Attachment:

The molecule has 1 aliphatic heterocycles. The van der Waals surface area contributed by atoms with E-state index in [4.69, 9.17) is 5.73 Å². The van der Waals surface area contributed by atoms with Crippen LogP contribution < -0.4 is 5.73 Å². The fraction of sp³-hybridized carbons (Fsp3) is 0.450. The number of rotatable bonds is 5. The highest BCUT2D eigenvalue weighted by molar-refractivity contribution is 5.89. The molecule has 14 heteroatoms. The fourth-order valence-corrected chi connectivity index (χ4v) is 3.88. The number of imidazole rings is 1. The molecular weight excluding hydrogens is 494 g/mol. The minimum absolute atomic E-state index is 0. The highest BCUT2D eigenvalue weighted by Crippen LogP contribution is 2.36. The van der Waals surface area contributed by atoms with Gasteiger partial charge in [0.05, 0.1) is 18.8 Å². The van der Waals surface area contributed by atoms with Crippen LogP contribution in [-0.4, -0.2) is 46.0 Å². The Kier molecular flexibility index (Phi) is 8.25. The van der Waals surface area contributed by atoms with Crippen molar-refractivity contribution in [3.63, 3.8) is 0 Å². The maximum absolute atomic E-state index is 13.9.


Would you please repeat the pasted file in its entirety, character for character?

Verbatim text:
The molecule has 1 aliphatic heterocycles. The van der Waals surface area contributed by atoms with E-state index in [4.69, 9.17) is 5.73 Å². The van der Waals surface area contributed by atoms with Crippen LogP contribution < -0.4 is 5.73 Å². The fraction of sp³-hybridized carbons (Fsp3) is 0.450. The number of rotatable bonds is 5. The highest BCUT2D eigenvalue weighted by molar-refractivity contribution is 5.89. The molecule has 14 heteroatoms. The fourth-order valence-corrected chi connectivity index (χ4v) is 3.88. The number of imidazole rings is 1. The molecular weight excluding hydrogens is 494 g/mol. The minimum absolute atomic E-state index is 0. The highest BCUT2D eigenvalue weighted by Crippen LogP contribution is 2.36. The van der Waals surface area contributed by atoms with Gasteiger partial charge in [0.05, 0.1) is 18.8 Å². The van der Waals surface area contributed by atoms with Crippen LogP contribution in [-0.4, -0.2) is 46.0 Å². The Kier molecular flexibility index (Phi) is 8.25. The van der Waals surface area contributed by atoms with Crippen molar-refractivity contribution in [3.63, 3.8) is 0 Å². The maximum absolute atomic E-state index is 13.9.